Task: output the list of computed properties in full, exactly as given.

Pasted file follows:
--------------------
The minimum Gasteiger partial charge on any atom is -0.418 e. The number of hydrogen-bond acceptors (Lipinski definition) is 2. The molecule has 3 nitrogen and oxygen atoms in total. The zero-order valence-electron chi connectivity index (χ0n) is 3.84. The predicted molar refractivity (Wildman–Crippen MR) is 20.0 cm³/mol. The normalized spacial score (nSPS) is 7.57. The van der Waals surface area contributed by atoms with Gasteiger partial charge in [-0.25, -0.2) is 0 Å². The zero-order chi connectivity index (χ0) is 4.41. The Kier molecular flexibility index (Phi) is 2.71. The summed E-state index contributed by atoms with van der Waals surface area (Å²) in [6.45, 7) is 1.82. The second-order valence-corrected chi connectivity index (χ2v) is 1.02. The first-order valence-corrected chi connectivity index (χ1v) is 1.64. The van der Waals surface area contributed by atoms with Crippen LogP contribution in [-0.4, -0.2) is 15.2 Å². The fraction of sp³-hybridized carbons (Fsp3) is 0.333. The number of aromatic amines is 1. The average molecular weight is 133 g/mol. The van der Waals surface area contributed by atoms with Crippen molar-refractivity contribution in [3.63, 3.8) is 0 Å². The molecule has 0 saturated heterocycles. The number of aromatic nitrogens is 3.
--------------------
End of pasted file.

The minimum Gasteiger partial charge on any atom is -0.418 e. The number of hydrogen-bond acceptors (Lipinski definition) is 2. The molecule has 3 nitrogen and oxygen atoms in total. The zero-order valence-electron chi connectivity index (χ0n) is 3.84. The predicted molar refractivity (Wildman–Crippen MR) is 20.0 cm³/mol. The normalized spacial score (nSPS) is 7.57. The van der Waals surface area contributed by atoms with Gasteiger partial charge in [-0.25, -0.2) is 0 Å². The zero-order chi connectivity index (χ0) is 4.41. The Kier molecular flexibility index (Phi) is 2.71. The summed E-state index contributed by atoms with van der Waals surface area (Å²) in [6.45, 7) is 1.82. The second-order valence-corrected chi connectivity index (χ2v) is 1.02. The first-order valence-corrected chi connectivity index (χ1v) is 1.64. The van der Waals surface area contributed by atoms with Crippen LogP contribution in [-0.4, -0.2) is 15.2 Å². The fraction of sp³-hybridized carbons (Fsp3) is 0.333. The number of aromatic amines is 1. The average molecular weight is 133 g/mol. The van der Waals surface area contributed by atoms with Crippen molar-refractivity contribution in [3.63, 3.8) is 0 Å². The molecule has 0 saturated heterocycles. The number of aromatic nitrogens is 3.